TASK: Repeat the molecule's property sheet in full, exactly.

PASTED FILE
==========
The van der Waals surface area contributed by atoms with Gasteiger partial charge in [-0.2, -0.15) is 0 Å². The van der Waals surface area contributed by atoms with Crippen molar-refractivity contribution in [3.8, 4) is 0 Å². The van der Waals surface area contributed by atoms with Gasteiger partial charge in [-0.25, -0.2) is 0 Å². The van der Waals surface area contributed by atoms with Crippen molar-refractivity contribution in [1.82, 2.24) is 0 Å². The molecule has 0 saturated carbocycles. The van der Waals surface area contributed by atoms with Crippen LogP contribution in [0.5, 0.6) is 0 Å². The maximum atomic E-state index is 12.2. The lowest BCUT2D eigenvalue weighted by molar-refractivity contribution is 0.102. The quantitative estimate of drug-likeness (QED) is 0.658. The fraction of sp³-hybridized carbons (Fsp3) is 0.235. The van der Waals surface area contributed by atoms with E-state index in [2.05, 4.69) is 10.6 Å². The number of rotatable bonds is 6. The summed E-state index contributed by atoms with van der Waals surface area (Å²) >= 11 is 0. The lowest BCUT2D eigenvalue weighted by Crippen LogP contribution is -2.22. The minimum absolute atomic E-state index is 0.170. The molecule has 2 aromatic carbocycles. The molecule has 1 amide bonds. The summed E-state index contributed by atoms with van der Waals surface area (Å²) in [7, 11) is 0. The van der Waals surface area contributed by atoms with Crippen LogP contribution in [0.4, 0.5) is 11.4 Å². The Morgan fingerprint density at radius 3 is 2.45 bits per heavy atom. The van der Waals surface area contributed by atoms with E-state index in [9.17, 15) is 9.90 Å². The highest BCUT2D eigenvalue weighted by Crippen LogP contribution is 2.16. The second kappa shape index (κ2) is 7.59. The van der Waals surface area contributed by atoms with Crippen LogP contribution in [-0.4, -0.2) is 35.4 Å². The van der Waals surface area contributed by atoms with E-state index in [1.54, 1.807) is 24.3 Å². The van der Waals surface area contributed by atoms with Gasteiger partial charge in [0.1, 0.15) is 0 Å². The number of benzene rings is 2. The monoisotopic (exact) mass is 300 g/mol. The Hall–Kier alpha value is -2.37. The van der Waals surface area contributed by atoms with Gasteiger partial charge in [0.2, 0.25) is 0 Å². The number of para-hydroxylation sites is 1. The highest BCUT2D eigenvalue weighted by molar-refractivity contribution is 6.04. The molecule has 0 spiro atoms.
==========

The van der Waals surface area contributed by atoms with Gasteiger partial charge in [-0.2, -0.15) is 0 Å². The van der Waals surface area contributed by atoms with Crippen molar-refractivity contribution in [3.8, 4) is 0 Å². The van der Waals surface area contributed by atoms with Gasteiger partial charge in [-0.25, -0.2) is 0 Å². The van der Waals surface area contributed by atoms with Crippen molar-refractivity contribution in [1.82, 2.24) is 0 Å². The molecule has 0 saturated carbocycles. The van der Waals surface area contributed by atoms with Crippen LogP contribution in [0.5, 0.6) is 0 Å². The maximum atomic E-state index is 12.2. The lowest BCUT2D eigenvalue weighted by molar-refractivity contribution is 0.102. The quantitative estimate of drug-likeness (QED) is 0.658. The fraction of sp³-hybridized carbons (Fsp3) is 0.235. The van der Waals surface area contributed by atoms with E-state index in [2.05, 4.69) is 10.6 Å². The number of rotatable bonds is 6. The summed E-state index contributed by atoms with van der Waals surface area (Å²) >= 11 is 0. The lowest BCUT2D eigenvalue weighted by Crippen LogP contribution is -2.22. The minimum absolute atomic E-state index is 0.170. The molecule has 2 aromatic carbocycles. The molecule has 1 amide bonds. The summed E-state index contributed by atoms with van der Waals surface area (Å²) in [7, 11) is 0. The van der Waals surface area contributed by atoms with Crippen LogP contribution in [0.4, 0.5) is 11.4 Å². The Morgan fingerprint density at radius 3 is 2.45 bits per heavy atom. The van der Waals surface area contributed by atoms with E-state index in [9.17, 15) is 9.90 Å². The highest BCUT2D eigenvalue weighted by Crippen LogP contribution is 2.16. The second kappa shape index (κ2) is 7.59. The van der Waals surface area contributed by atoms with Crippen LogP contribution in [-0.4, -0.2) is 35.4 Å². The van der Waals surface area contributed by atoms with E-state index in [1.54, 1.807) is 24.3 Å². The van der Waals surface area contributed by atoms with Gasteiger partial charge in [0.1, 0.15) is 0 Å². The number of benzene rings is 2. The monoisotopic (exact) mass is 300 g/mol. The Hall–Kier alpha value is -2.37. The van der Waals surface area contributed by atoms with Gasteiger partial charge in [0.2, 0.25) is 0 Å². The number of para-hydroxylation sites is 1. The highest BCUT2D eigenvalue weighted by molar-refractivity contribution is 6.04. The molecule has 0 spiro atoms.